Survey of Historic Sites and Buildings
Ownership and Administration. U.S. Government; Department of Defense.
Significance. Fort San Carlos de Barrancas was originally a semicircular fortification of Pensacola brick, built in 1787 during the last Spanish occupation of West Florida. The high bluff on which it was placed, called by the Spaniards "Barrancas de Santo Tomé," was the site of the earlier Fort San Carlos de Austria, which dated from the first permanent Spanish settlement on Pensacola Bay, in 1698. In 1719, a French force destroyed this first fort and nothing remains of it today. From 1763 to 1781, Pensacola was under British control, and its capture by a Spanish expedition in 1781 marked the beginning of the last period of Spanish rule. The new Fort San Carlos was a defense bastion in West Florida; and, with St. Augustine, a foothold in the Southeastern United States.
Spanish collaboration with the British forces during the War of 1812 led Andrew Jackson to move into Pensacola in 1814. The occupying British force retreated rapidly to their warships after blowing up Fort San Carlos. When Jackson withdrew to New Orleans, the Spanish returned and began to rebuild the fort. During the Seminole Indian War, 4 years later, Jackson again attacked Pensacola. In accepting the surrender of the Spanish Governor, in Fort San Carlos, he in effect seized control of West Florida for the United States. He returned as Provisional Governor of the new territory 3 years later.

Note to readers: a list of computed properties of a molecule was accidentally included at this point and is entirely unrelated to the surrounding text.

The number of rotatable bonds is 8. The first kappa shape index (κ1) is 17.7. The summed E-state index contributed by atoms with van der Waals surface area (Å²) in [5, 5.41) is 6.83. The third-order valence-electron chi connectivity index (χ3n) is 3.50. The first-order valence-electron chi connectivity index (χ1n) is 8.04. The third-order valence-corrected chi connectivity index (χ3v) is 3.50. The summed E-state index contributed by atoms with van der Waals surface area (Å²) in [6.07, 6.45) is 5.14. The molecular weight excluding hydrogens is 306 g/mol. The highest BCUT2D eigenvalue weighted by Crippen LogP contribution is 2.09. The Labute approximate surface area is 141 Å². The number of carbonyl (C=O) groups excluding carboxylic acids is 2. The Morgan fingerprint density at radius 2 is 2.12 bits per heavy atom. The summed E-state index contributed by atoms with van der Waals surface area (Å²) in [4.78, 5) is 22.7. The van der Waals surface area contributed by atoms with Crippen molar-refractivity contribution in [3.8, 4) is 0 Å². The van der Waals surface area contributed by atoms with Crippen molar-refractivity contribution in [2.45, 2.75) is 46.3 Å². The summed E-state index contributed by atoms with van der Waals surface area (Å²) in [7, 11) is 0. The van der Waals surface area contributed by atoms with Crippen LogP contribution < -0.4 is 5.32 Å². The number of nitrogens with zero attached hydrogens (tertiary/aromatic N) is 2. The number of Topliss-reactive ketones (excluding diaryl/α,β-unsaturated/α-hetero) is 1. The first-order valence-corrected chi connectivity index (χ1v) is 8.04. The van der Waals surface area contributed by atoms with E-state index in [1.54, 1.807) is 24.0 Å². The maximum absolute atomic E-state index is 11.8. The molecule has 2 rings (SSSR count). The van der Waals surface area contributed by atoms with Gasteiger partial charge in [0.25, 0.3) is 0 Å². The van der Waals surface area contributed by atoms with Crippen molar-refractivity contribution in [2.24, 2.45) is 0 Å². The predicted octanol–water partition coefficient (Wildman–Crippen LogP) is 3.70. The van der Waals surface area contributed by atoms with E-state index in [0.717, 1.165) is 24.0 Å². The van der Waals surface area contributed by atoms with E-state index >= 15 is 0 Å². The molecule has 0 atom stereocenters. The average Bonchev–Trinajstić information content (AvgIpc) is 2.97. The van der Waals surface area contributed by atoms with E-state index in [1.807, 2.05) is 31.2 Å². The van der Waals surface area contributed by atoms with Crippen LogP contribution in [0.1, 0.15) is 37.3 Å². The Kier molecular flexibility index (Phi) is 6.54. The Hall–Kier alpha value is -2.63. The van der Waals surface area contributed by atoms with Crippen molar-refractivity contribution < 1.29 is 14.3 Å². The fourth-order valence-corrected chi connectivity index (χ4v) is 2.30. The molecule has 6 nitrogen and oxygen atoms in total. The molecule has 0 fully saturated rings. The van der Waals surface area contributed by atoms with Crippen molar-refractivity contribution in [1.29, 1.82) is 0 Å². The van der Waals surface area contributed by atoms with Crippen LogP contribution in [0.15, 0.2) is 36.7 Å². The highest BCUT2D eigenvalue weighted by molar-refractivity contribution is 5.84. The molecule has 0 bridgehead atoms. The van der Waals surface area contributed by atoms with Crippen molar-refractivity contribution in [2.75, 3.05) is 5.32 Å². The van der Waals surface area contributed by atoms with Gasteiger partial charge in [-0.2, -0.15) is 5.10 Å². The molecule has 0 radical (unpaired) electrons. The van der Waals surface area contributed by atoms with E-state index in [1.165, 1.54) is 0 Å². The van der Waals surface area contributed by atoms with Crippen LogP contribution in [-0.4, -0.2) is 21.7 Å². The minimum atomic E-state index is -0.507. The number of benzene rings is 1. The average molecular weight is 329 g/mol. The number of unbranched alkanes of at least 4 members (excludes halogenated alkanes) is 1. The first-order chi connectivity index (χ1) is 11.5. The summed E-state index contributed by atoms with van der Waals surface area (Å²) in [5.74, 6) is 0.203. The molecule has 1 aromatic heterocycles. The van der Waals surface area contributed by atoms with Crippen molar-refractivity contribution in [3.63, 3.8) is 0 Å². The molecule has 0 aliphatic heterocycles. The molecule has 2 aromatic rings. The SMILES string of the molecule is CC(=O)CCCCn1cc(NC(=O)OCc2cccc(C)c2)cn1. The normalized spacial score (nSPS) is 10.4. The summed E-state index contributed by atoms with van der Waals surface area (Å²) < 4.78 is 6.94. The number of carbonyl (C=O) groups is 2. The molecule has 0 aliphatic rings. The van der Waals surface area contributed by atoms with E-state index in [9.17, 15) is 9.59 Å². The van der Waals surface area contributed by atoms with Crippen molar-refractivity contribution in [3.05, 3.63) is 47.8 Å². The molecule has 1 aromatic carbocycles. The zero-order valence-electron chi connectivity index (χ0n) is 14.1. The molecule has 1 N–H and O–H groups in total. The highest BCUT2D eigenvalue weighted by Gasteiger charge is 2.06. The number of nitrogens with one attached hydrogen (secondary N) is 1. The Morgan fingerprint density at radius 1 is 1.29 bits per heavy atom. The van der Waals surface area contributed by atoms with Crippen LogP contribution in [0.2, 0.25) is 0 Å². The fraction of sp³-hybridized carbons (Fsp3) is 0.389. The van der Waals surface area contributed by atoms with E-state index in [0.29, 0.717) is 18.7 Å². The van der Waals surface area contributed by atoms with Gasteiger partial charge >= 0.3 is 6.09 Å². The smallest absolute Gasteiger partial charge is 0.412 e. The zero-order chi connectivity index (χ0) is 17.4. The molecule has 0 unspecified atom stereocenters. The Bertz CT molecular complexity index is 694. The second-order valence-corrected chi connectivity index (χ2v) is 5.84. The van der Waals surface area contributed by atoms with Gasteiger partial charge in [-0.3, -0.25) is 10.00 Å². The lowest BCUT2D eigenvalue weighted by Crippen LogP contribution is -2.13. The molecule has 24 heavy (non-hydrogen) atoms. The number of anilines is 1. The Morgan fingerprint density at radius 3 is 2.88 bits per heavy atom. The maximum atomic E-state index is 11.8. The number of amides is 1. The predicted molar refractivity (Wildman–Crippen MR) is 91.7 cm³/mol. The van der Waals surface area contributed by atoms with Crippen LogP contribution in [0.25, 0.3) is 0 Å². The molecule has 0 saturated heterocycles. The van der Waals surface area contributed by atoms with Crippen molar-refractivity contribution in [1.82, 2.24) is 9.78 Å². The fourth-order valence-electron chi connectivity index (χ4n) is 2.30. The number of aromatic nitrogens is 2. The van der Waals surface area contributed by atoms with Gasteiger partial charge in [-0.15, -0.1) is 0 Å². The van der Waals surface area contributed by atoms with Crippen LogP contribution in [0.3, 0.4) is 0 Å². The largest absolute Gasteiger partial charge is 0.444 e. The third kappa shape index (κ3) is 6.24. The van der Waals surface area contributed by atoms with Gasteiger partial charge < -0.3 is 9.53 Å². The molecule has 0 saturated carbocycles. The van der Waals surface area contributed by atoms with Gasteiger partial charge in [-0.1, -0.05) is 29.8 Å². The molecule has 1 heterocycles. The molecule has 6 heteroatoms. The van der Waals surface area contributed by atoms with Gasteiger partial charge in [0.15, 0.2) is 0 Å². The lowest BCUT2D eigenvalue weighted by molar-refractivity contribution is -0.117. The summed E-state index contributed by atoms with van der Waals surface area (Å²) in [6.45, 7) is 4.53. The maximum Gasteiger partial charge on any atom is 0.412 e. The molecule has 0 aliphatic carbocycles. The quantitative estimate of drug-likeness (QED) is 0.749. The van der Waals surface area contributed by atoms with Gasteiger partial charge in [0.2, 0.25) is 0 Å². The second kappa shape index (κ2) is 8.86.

As a part of the general tightening of coastal defenses during the years 1833-44, U.S. troops strengthened the defenses at the mouth of Pensacola Bay. They constructed a four-sided brick fortification, Fort Barrancas, immediately in the rear of and connected to Fort San Carlos; and, as part of the defensive complex, built Fort Redoubt about 1,000 yards north of Fort Barrancas. During the Civil War, Forts San Carlos and Barrancas were first in the hands of Florida State troops and then the Union forces.
Present Appearance. In the late 1960's, the forts were in poor condition.  Fort Pickens underwent extensive repairs by the National Park Service and was reopened in 1976. Following a $1.2 million, eighteen-month restoration project, Fort Barrancas reopened in 1980.
NHL Designation: 10/09/60
Last Updated: 22-Mar-2005